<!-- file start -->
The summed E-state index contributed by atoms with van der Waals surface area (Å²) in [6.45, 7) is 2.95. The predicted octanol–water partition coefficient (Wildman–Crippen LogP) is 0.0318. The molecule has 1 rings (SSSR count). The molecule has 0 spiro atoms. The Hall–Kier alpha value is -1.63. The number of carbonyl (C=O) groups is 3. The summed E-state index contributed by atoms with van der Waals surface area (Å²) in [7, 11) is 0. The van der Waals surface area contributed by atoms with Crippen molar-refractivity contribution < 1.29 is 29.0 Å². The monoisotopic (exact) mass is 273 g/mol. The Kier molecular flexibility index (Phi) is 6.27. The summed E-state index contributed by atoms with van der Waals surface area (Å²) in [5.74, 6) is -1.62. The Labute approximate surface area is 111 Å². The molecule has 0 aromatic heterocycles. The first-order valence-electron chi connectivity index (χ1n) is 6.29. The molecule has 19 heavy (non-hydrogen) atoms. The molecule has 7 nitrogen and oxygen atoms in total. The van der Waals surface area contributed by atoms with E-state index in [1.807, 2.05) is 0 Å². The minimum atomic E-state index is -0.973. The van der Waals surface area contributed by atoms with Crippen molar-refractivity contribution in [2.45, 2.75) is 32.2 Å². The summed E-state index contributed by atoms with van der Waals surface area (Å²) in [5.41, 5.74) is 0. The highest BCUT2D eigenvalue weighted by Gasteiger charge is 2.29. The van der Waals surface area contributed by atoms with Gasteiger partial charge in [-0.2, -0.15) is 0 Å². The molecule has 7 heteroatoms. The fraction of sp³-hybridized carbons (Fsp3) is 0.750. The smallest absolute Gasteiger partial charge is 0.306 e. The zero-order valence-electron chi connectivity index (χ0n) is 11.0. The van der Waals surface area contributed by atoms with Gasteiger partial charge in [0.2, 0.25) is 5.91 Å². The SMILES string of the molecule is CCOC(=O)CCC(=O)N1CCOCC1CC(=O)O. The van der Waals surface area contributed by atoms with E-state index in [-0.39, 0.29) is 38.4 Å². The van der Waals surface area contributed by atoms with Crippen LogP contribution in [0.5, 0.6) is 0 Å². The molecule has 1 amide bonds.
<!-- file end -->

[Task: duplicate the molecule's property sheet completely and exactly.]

The summed E-state index contributed by atoms with van der Waals surface area (Å²) in [6.45, 7) is 2.95. The predicted octanol–water partition coefficient (Wildman–Crippen LogP) is 0.0318. The molecule has 1 rings (SSSR count). The molecule has 0 spiro atoms. The Hall–Kier alpha value is -1.63. The number of carbonyl (C=O) groups is 3. The summed E-state index contributed by atoms with van der Waals surface area (Å²) in [7, 11) is 0. The van der Waals surface area contributed by atoms with Crippen molar-refractivity contribution < 1.29 is 29.0 Å². The monoisotopic (exact) mass is 273 g/mol. The Kier molecular flexibility index (Phi) is 6.27. The summed E-state index contributed by atoms with van der Waals surface area (Å²) in [5.74, 6) is -1.62. The Labute approximate surface area is 111 Å². The molecule has 0 aromatic heterocycles. The first-order valence-electron chi connectivity index (χ1n) is 6.29. The molecule has 19 heavy (non-hydrogen) atoms. The molecule has 7 nitrogen and oxygen atoms in total. The van der Waals surface area contributed by atoms with E-state index in [1.807, 2.05) is 0 Å². The minimum atomic E-state index is -0.973. The van der Waals surface area contributed by atoms with Crippen molar-refractivity contribution in [2.45, 2.75) is 32.2 Å². The summed E-state index contributed by atoms with van der Waals surface area (Å²) in [5.41, 5.74) is 0. The highest BCUT2D eigenvalue weighted by Gasteiger charge is 2.29. The van der Waals surface area contributed by atoms with Gasteiger partial charge in [-0.2, -0.15) is 0 Å². The molecule has 7 heteroatoms. The fraction of sp³-hybridized carbons (Fsp3) is 0.750. The smallest absolute Gasteiger partial charge is 0.306 e. The zero-order valence-electron chi connectivity index (χ0n) is 11.0. The van der Waals surface area contributed by atoms with Gasteiger partial charge in [0.2, 0.25) is 5.91 Å². The SMILES string of the molecule is CCOC(=O)CCC(=O)N1CCOCC1CC(=O)O. The van der Waals surface area contributed by atoms with E-state index in [-0.39, 0.29) is 38.4 Å². The van der Waals surface area contributed by atoms with Crippen LogP contribution in [0.5, 0.6) is 0 Å². The molecule has 1 amide bonds.